Debrunner’s requirements were clearly defined: modern high-bay storage technology had to increase plant security and avoid downtimes. “We also wanted an efficient material flow concept to improve productivity in the customer-specific cutting of materials,” summarises Roger Durand. A request for proposals was then sent out and several were received. These proposals were the subject of intensive discussions, after which the decision makers in the company finally decided on the KASTO variant. KASTO’s offer convinced them with its optimal cost-use calculation, a good connection possibility for central processing and a suitable material flow solution including fast loading on to trucks. “If required, we can also expand the storage facility flexibly without a great deal of effort – and this was an important factor for us,” adds Durand.

UNICOMPACT for Fast Item Recovery Times

KASTO targeted very fast item recovery times during the development of the UNICOMPACT storage system. The honeycomb long goods storage system optimises the requirements for expensive storage space: thanks to the small approach dimensions of the storage and retrieval machine, users can get the best possible use out of the available space. UNICOMPACT works according to the “goods-to-the-person” principle – the requested goods are automatically made available at the output stations. The KASTO travelling cassette principle ensures that storage and retrieval operations take place in parallel and guarantees the most economic number of travel movements. Fast drives and simultaneous cassette-pulling devices enable the material to be ready at the processing stations within 60 seconds.

KASTO offers the long goods storage facility for heights up to 26 metres and up to eight tons of payload. Storage volume is between 500 and 10,000 cassettes with lengths of three to 14 metres. Debrunner now stores material up to seven metres in length on its Birsfelden site. A total of 2,936 storage slots are available. The 20 metre-high and 40 metre-long storage system is designed in silo form and equipped with one storage and four retrieval stations, as well as seven crane systems for the removal of the required articles. The storage and retrieval machine works with a maximum payload of three tons. The cassette dimensions are 620 x 350 mm and 620 x 600 mm—each cassette can hold material weighing up to three tons.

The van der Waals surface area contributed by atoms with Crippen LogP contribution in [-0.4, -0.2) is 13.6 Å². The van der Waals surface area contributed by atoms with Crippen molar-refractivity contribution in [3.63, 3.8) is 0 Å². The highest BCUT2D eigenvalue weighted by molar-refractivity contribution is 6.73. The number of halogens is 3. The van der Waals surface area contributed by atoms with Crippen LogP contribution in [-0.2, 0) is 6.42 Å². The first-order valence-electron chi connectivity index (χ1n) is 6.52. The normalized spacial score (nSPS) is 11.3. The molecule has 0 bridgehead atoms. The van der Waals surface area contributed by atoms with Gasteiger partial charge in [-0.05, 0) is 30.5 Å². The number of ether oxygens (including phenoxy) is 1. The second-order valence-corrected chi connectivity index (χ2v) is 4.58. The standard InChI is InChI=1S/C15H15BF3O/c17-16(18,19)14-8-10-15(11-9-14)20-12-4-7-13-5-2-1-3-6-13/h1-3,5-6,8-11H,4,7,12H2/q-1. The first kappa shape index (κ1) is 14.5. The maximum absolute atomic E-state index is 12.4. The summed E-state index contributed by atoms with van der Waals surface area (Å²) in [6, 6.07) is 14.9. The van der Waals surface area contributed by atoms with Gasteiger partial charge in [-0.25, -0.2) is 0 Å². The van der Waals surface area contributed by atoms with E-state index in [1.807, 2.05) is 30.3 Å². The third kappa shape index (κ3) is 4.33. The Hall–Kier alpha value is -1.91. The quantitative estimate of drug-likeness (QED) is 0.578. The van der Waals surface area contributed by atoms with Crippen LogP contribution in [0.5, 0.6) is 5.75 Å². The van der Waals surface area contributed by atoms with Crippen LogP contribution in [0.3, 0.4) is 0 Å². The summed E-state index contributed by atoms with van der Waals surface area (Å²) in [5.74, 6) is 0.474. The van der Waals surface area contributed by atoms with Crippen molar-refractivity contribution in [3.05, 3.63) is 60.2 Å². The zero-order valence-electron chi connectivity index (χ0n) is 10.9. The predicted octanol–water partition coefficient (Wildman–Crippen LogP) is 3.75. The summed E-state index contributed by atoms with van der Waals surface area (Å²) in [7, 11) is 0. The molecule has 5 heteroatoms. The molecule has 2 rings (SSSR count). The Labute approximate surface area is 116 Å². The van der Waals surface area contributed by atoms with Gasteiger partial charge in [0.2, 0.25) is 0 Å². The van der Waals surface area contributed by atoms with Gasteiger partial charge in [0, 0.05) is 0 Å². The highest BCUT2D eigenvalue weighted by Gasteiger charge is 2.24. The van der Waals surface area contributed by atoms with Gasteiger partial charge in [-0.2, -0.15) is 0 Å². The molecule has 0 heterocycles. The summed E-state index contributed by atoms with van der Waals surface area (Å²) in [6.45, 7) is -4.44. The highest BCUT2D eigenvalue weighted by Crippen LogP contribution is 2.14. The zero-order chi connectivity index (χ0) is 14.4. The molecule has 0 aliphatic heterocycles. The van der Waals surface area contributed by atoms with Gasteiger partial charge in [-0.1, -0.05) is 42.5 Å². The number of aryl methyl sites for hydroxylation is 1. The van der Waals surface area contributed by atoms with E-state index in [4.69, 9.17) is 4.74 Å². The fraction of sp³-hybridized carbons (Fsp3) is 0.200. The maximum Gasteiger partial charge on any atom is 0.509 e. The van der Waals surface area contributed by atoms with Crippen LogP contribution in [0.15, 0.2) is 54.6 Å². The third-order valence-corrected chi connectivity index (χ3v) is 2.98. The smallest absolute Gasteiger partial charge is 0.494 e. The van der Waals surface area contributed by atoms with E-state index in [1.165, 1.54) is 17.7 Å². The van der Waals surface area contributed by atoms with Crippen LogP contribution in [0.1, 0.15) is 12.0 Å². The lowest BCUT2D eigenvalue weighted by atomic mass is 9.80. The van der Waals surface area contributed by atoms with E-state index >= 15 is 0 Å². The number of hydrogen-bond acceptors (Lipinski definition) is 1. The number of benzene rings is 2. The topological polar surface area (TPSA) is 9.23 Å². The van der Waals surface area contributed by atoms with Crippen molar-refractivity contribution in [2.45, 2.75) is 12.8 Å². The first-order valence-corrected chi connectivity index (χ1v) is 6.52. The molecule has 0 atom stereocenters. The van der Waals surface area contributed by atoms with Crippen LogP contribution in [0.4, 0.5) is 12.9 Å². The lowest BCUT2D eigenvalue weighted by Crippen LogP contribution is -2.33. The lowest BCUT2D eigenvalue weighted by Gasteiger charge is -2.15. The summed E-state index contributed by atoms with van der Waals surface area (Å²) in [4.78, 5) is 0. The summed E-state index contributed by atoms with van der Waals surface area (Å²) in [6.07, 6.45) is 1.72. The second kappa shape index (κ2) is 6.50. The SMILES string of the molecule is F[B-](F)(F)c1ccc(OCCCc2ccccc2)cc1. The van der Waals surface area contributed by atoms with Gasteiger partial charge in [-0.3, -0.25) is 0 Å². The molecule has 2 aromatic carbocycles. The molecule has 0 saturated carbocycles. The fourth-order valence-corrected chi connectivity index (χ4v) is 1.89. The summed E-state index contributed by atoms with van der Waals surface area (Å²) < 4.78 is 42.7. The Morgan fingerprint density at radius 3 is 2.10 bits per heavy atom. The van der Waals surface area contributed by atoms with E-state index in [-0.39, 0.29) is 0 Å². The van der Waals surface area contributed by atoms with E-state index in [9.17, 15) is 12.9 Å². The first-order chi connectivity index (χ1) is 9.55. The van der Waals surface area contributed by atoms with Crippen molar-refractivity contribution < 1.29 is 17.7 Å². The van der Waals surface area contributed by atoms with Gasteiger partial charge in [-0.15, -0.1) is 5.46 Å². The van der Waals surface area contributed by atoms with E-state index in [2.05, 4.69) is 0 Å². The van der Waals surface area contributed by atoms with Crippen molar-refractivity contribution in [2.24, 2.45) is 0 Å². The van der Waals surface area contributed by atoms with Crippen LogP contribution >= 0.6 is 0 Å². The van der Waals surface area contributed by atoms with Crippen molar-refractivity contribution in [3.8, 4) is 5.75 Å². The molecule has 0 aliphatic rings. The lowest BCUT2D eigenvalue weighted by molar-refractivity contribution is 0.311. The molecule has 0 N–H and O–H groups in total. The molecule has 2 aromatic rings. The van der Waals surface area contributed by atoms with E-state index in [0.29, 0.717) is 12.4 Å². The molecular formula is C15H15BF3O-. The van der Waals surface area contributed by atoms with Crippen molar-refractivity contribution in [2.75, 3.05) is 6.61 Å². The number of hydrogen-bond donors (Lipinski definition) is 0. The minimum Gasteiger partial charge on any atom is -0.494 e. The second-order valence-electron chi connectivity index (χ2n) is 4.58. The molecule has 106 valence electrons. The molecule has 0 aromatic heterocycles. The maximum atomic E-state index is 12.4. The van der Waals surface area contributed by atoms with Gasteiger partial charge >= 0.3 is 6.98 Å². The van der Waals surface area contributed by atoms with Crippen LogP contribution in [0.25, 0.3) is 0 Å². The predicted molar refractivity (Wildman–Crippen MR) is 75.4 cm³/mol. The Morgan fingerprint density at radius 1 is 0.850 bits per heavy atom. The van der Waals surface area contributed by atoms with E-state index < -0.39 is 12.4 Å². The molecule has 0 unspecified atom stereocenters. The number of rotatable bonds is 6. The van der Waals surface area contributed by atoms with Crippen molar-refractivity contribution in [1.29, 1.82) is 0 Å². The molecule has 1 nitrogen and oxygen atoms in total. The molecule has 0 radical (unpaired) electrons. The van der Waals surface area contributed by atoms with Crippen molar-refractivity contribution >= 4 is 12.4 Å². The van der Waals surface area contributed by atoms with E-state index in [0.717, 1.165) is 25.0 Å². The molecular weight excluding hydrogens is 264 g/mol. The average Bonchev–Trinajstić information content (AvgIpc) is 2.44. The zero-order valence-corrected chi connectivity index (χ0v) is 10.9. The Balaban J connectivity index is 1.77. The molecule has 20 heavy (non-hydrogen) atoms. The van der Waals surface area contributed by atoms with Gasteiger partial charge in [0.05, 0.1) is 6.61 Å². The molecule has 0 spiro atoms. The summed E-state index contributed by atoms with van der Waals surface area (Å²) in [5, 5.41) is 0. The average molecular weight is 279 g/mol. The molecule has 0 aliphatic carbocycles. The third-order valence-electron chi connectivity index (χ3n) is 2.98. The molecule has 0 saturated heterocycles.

More Productivity Achieved

The decision to opt for the UNICOMPACT 3.0 has really paid off for Debrunner. The new high-bay storage technology delivers the material reliably to the sawing stations where it’s needed. “Now we can already request cassettes for follow-up orders. Response times are considerably reduced and there are no system-related waiting times,” says a delighted Roger Durand. The storage of buffer quantities eliminates the need for time-consuming replenishment processes. Debrunner also achieves greater productivity through the system’s central processing, which enables the operation of multiple machines. Sawing orders from different customers can now be combined if the same materials are involved. Thanks to centralisation, the Swiss company is now saving two saws compared to the past.